Founder's Day Weekend at Monessen City Park

14053790_1236394756394020_4919798898511406264_o.jpgAfter the battle reenactment at Bushy Run I decided to fast forward about 100 years in my reenactment experiences. This time it was to the southwestern-most part of Westmoreland County- the industrial city of Monessen, for the Greater Monessen Historical Society’s annual Founder’s Day Festival.

This past Saturday, August 13, when the meteorologists were warning people to stay inside due to the extreme humidity and high temperatures as well as a chance of scattered thunderstorms, I hopped in the car and drove to Monessen City Park. I could have waited until Sunday, but I knew that the American Civil War reenacting group, Company K, 11th Pennsylvania Volunteer Infantry, would only be doing their Living History demonstration that day. Also, Sunday had a much higher chance of rain.

Getting out of my air-conditioned car was like walking into a sauna. And, silly me, I had parked at the bottom of the park. Armed with a bottle of water, I sweated my way up past the park's amphitheater and towards the red, white, and blue balloons set up around a pavilion and canvas tents set up near the top of the hill.

The Greater Monessen Historical Society had set up refreshments for sale—hot dogs, halushki, kielbasa, chips, and soda pop. They were also selling books on the history of Monessen, as well as raffle tickets for some awesome gift baskets—two wine baskets, a Pittsburgh Penguins’ fan paraphernalia basket, and a gift certificate to Caddie Shak Family Fun Center, to name a few.

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According to Dan Zyglowicz, the president of the GMHS, the event usually attracts over 200 people. However, with the humidity hanging heavy in the air and dark clouds threatening the western skyline, it seemed that most people were enjoying this unpleasant summer day indoors. GMHS volunteers were ready to serve customers, and thrilled to see myself and the dozen or so people that were there for the hour that I was there, but the thick air was just making the entire outdoor experience rather miserable.

I then sauntered (or rather, huffed and puffed) over to the Civil War Encampment where, God bless them, the half a dozen reenactors stationed there were doing their best to fight the lethargy brought on by the wet heat. One woman happily showed me a variety of children’s toys, bonnets, writing implements, eating utensils and other Civil War replica artifacts. She and a few of the soldiers showed me how men polished their brass buttons in the Army without removing the buttons or taking them off, and explaining the dangers of having brightly polished buttons (hint: sun glare gives away your location to the enemy).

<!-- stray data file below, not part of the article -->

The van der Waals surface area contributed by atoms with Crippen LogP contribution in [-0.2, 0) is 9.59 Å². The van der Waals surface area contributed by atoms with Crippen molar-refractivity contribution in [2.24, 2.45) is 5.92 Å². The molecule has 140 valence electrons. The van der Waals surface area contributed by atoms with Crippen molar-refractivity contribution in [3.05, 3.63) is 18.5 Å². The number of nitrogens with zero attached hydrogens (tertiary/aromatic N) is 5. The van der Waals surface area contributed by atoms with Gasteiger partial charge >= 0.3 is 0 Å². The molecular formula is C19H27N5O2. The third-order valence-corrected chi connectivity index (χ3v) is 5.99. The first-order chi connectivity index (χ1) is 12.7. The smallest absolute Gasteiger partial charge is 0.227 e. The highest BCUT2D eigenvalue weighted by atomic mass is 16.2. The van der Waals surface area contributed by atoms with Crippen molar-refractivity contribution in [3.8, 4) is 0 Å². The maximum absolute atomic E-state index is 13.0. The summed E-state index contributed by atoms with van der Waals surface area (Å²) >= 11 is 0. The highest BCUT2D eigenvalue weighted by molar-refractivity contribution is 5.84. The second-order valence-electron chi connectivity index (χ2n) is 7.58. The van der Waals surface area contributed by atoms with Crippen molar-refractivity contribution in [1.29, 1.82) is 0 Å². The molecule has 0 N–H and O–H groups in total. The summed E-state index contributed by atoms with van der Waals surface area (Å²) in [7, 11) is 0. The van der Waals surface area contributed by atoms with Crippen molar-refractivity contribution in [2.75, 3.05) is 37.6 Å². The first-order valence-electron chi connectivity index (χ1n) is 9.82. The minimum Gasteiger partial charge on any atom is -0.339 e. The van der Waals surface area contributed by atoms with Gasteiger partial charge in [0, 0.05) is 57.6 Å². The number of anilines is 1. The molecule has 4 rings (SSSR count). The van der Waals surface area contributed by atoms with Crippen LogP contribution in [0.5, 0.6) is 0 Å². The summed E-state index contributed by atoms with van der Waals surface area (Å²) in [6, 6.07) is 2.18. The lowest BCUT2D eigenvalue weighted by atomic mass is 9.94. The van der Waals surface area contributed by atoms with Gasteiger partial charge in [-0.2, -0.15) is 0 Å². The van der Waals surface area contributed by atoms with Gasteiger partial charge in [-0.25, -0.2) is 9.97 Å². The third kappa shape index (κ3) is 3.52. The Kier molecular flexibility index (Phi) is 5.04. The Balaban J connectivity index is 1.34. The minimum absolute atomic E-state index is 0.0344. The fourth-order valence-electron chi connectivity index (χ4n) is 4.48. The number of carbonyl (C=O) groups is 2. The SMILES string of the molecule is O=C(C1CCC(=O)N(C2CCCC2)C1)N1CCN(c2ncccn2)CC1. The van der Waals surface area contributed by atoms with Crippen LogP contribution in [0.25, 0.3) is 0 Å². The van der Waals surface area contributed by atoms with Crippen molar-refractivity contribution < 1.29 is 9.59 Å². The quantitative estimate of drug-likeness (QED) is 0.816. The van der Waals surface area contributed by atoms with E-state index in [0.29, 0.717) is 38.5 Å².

Then they sent me over to the kitchen, where an older gentleman was busy preparing the reenacting unit’s dinner. Rotisserie chicken, mmmmm.

I was also shown the canvas lean-tos that had been set up as infantrymen would have had them. That’s when I saw a knapsack that literally looked like it was made out of cheap, chipped plastic, sitting just outside one of the lean-tos.

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“What’s this material?” I asked as I reached out to touch it.

The older man grinned. “Canvas covered in tar.”

Sure enough, on closer inspection the material did feel like canvas under my fingertips, rather than the cheap black plastic it had first appeared to be. My educator explained to me that tar made the canvas more waterproof. Pretty cool, huh?

After that another one of the infantrymen gave me a brief history of the 11th Pennsylvania Volunteer Infantry, showing me their flag (with a Commonwealth of Pennsylvania seal on it) and telling me about Sallie, the unit’s famous, faithful canine companion who fought with the unit from 1861 until her death in battle in February 1865.

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Although Monessen was not settled until 1897, the city itself has connections to the Civil War. Not a few Monessen residents fought in the conflict, while Founder’s Day itself pays tribute to Col. James Schoonmaker, who received a Congressional Medal of honor for his service in the Third Battle of Winchester. In the late 1890s Col. Schoonmaker owned a controlling interest in the land company that sold lots to residents and employers of what became the city of Monessen.

Besides the Civil War Reenactors, the National Guard brought a rock-climbing wall, and Christian W. Klay Winery of Chalk Hill and Plum Run Winery Inc. of Brownsville offered samples of local wines. A few local residents even sold pulled pork, sauerkraut, pop and even coloring books. 

Although the participants for the rock wall and customers for the vendor booths were not plentiful due to the bad weather, it was nice to see the booths out there in support of the founding of Monessen. Here’s hoping that the Greater Monessen Historical Society will continue this wonderful tradition next August, and that the weather will smile more kindly upon them next time. 

 

 Next blog post: The PokemonGo craze and Westmoreland Heritage partner sites!

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